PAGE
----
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Exploring the Caves of Northeastern, OH

Exploring the Caves of Northeastern, OH

by Chris Petry

You don’t have to be Batman to enjoy hanging out in a cave. After all, they include some of the richest, most geologically diverse, and downright fascinating natural rock formations on the planet. Or, should I say beneath it?
According to National Geographic, there are four different types of caves. First, there’s the coastal cave. Coastal caves are tunneled into cliffs and coastline by the whipping of waves from a body of water. Next, there are lava caves. Sounds pretty cool, huh? Lava caves are created by a flood of lava that cools into a hollowed-out tube. Then you have glacial caves. These are the result of warming water within the center of an ice structure. Finally, you have karst caves. These are far and away the most common variety and probably what you imagined as soon as you read the headline. Karst, is a landscape created by the acidic dissolution of bedrock, which forms sink holes (yes, like the one that swallowed that bus in Downtown Pittsburgh once).
Why am I telling you all this? Well, it’s almost July. This rain is about to dry up like an egg in a cast iron skillet on Venus. We’re talking three-digit temperatures. Want to beat the heat AND learn a little about the crucial biosphere below your feet? Then you should explore some of the cavernous delights within a reasonable drive of your neighborhood.
To prepare, I think it’s important you acquaint yourself with some of the most basic cave jargon. That way you can focus on looking at the caves and not staring awkwardly at an underpaid tour guide. Here are some of the things that’ll help you on any cave tour.  
Raise your hand if you can tell the difference between a stalagmite and a stalactite? Did you actually raise your hand? Feel silly realizing I’m not there to see it? Anyway, stalagmites are columns that form from the cave floor. These are caused by an accumulation of mineral drippings from the ceiling. Stalactites grow from the ceiling itself. Speleology is the study of caves. Spelunking is the exploration of caves. Troglofauna are the things that live in caves. Except people. They get their own classification: troglodyte. There you have it. Now you’ll know what the tour guide is talking about! Time to book a tour. Check out the links below for some fun in the su... dark?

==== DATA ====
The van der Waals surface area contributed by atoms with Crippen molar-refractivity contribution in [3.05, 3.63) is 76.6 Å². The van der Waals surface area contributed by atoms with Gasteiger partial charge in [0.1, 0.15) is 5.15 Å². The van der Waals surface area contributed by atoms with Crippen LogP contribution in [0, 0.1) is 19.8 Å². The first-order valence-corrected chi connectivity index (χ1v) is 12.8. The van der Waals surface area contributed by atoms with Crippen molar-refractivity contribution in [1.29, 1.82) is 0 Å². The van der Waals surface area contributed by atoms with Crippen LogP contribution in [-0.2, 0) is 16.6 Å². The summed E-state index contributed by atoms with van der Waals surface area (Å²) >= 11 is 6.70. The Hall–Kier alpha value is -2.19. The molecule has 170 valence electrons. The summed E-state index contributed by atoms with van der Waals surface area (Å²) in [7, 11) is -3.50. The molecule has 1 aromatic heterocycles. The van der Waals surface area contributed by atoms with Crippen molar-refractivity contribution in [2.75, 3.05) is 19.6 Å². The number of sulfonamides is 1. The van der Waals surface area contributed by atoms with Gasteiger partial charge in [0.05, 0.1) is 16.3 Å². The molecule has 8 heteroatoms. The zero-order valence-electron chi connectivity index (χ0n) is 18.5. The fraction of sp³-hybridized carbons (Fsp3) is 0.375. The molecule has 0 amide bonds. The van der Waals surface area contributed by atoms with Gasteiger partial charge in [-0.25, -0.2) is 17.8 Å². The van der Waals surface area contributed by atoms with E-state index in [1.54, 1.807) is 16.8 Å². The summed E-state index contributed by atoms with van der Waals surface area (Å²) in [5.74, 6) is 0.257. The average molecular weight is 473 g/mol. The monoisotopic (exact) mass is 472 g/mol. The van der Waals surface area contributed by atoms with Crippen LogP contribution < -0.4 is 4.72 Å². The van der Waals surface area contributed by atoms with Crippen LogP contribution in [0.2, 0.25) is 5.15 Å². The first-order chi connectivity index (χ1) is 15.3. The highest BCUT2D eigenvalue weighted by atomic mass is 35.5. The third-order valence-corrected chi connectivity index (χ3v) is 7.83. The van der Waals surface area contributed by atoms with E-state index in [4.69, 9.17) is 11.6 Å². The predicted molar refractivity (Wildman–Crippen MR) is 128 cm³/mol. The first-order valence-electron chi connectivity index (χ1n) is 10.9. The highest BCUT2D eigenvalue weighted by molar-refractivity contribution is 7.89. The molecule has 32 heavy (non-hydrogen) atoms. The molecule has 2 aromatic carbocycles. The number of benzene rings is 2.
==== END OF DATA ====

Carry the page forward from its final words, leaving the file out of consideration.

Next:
Deerlick Cave- In Brecksville, Ohio, you’ll encounter this pretty nifty unguided cave on a four-mile loop hiking trail. Bet you’re wondering how it got its name. Well, that’s because saltwater deposits from the days when Ohio was beneath the sea make the area very attractive to local deer, who lick the rocks to get the necessary sodium they need in their diet.
Ash Cave- Take a daytrip to Ash Cave in Hocking Hills State Park. The waterfall that flows into the cave mouth is easel-ready.
Ohio Caverns- This one’s another daytrip but well worth it. Their website advertises the place as “America’s Most Colorful Caverns.” Can you think of a better reason to visit Dayton?
Seneca Caverns- Just a little over an hour Southwest of Cleveland, is the always cool (and I mean that literally, it’s 54 degrees year-round in the chamber) Seneca Caverns. It’s one of Ohio’s largest caves.
Perry’s Cave- If you’re headed out toward Toledo, check out Perry’s Cave in Put-In-Bay, on Lake Erie. It’s a steep descent into the mouth of the cave but worth it for the stunning view of the main chamber.